The same spokesperson offered up a new version of the behavior, admitting, yes, Bush has done what he’s accused of, but it was innocent — he “has patted women’s rears in what he intended to be a good-natured manner.”
The women who spoke out feel differently. In each case, the accuser was excited to meet a political figure, someone who’s supposed to represent them; then, they said, he groped them. In that moment, they became second-class citizens. While their brothers or husbands or male friends might have gotten a handshake and a thumbs-up from this powerful man and walked away feeling good about themselves and their relationship with their government, these women were put in their place.
And let’s not forget that Bush appointed Clarence Thomas and stood by him when he was credibly accused of sexual harassment.
Garence Franke-Ruta at The Cut: History Will Recall, George Bush Did Nothing At All.
History will recall
George Bush did nothing at all.
I must have chanted those words hundreds times while protesting the Bush administration’s inaction on the AIDS crisis with ACT UP (AIDS Coalition to Unleash Power) between 1989 and 1992. ACT UP was founded in 1987 in the epicenter of the HIV epidemic in America — New York City — to demand action to end the AIDS crisis. Today it is remembered as part of the Reagan ’80s, but the reality is that much of the group’s most intensive work took place during the administration of George Herbert Walker Bush. With ACT UP, I marched past the Bush White House down a Pennsylvania Avenue not yet closed to traffic. I rallied outside his Department of Health and Human Services, his Centers for Disease Control, his National Institutes of Health. And in 1991, I shook my finger chanting “Shame!” half a mile from his family’s summer compound in Kennebunkport, Maine. More than 1,500 AIDS activists descended on the resort town on September 1 that year, bearing signs that charged Bush with a murderous neglect of the AIDS crisis, along with a 50-foot banner with a 32-point plan to end it.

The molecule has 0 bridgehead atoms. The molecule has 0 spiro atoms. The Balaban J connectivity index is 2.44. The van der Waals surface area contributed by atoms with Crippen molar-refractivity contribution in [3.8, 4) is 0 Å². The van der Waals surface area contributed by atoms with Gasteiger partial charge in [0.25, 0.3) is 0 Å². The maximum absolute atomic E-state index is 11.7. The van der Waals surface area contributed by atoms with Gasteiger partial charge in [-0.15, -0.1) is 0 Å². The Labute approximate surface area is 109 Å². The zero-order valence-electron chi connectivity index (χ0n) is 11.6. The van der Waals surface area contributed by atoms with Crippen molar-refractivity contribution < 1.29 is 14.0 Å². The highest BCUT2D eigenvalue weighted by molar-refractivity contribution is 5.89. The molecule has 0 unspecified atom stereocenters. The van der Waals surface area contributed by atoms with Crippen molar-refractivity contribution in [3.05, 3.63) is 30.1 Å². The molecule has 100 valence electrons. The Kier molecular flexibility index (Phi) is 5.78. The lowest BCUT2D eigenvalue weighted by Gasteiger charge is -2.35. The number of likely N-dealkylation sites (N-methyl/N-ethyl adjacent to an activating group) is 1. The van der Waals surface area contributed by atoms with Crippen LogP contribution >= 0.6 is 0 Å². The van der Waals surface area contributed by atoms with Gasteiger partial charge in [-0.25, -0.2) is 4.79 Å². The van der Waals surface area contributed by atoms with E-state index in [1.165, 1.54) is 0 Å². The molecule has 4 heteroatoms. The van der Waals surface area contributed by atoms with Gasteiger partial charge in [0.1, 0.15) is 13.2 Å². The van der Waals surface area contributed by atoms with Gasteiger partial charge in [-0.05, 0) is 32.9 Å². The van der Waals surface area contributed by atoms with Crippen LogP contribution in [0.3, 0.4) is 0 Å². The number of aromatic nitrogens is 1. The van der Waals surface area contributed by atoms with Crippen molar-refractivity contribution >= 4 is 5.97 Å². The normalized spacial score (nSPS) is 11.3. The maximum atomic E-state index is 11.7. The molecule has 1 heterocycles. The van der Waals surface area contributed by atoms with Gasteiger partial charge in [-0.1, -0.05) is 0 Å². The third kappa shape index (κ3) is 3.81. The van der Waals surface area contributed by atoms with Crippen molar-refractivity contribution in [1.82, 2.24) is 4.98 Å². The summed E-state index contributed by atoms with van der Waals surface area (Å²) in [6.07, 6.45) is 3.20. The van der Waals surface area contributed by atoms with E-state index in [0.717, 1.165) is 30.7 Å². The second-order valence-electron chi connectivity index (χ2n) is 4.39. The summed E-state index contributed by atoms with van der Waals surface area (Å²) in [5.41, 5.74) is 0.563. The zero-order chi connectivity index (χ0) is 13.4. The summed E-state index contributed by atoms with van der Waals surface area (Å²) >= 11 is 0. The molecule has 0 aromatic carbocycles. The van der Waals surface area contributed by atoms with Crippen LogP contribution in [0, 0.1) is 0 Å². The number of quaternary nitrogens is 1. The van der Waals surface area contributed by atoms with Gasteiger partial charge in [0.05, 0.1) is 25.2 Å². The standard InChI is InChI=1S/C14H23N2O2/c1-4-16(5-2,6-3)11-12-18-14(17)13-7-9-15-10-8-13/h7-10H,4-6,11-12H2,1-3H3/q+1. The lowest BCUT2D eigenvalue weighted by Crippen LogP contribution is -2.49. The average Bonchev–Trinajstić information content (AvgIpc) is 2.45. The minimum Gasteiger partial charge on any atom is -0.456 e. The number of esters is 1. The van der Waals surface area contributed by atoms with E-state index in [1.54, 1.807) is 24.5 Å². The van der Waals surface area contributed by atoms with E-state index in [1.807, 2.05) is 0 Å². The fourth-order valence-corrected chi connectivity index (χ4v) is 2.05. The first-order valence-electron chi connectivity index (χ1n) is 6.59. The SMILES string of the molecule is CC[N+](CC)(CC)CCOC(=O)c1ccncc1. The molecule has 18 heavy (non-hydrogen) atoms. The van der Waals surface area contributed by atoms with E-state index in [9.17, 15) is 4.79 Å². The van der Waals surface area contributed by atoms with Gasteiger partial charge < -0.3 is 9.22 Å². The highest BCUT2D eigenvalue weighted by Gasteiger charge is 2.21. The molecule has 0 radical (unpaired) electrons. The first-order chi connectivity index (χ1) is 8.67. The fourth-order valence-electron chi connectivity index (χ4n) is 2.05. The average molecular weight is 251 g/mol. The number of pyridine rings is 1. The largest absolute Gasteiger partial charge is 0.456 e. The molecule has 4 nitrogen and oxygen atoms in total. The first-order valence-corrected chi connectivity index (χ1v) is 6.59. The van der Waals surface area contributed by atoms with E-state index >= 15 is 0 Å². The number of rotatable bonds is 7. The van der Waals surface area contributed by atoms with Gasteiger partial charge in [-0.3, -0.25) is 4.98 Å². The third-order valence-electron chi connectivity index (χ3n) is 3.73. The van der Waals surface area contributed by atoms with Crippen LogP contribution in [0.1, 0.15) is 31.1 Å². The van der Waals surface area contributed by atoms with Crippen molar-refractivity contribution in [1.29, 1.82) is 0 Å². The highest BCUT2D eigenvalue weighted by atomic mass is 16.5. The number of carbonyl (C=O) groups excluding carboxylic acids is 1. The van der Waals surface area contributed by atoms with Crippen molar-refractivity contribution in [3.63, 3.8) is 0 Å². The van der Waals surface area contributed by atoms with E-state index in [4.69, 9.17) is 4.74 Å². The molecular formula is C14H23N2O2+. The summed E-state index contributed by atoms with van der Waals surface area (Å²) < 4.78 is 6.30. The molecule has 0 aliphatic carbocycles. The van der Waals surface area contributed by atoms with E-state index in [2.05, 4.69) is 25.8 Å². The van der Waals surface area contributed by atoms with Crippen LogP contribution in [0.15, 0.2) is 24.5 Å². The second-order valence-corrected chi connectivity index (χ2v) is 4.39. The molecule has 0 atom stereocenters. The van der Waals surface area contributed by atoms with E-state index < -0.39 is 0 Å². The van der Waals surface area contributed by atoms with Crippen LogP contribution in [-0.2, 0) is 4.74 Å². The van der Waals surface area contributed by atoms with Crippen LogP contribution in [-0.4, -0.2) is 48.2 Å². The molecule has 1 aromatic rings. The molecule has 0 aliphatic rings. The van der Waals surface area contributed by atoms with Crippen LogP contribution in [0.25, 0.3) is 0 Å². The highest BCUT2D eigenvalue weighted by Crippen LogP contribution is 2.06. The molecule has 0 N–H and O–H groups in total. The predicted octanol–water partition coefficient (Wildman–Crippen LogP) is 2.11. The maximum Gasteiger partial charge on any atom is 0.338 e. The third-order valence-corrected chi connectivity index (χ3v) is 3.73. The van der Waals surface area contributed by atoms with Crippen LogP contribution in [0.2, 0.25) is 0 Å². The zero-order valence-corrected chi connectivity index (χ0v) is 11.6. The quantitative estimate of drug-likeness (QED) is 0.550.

The transition from the Reagan presidency to the Bush one was more one of tone than substance when it came to AIDS, a kinder gentler indifference. Messaging that repeatedly pointed to “behavior change” as the solution, without backing prevention programs known to work. A lack of leadership from the top. No central strategy. “He was not doing enough as a leader,” Urvashi Vaid, the executive director of the National LGBTQ Task Force during the Bush years, told Pridesource after Bush’s death. “I think that those pressures and protests led by ACT UP all over the country … that pressure is what pushed both members of Congress and the administration to do whatever it did. I can’t say that enough.” Added ACT UP founder and playwright Larry Kramer, “I will not give [Bush] credit for anything. He hated us.”
Nearly a quarter century later when I had the opportunity as a political editor to participate in a several-day event at the Bush presidential library and museum, I thought about those years of protesting with ACT UP. For me reporting was always about other people’s stories, not my own, and it was rare for my activist past to come up except as history that informed my understanding of the dynamics of new social movements.
But with Bush, I felt I could not forget myself. Could not forget the suffering I’d witnessed in New York — where AIDS was, during his presidency, the leading cause of death for men ages 25–44, or the way his election extended the oppressive culture of the Reagan years that saw so many of my friends kicked out of their homes in their teens for being gay. I passed the Bush library opportunity on to a colleague.
Early in George H.W. Bush’s political career, when he was running for a U.S. Senate seat in Texas, he came out against the landmark Civil Rights Act of 1964, deriding his opponent as “radical” for supporting the bill that ended segregation in public places and banned employment discrimination.
The stand seemed at odds with his family’s long history of supporting civil rights (his father, Prescott Bush, a Connecticut senator had worked to desegregate schools and protect voting rights) and with his own work raising money for the United Negro College Fund.
But in Texas, where the Republican party was steadily becoming more conservative and embracing the Southern Strategy of appealing to white voters, Bush’s position made sense.
It “made sense” if you had no principles except getting elected. A bit more: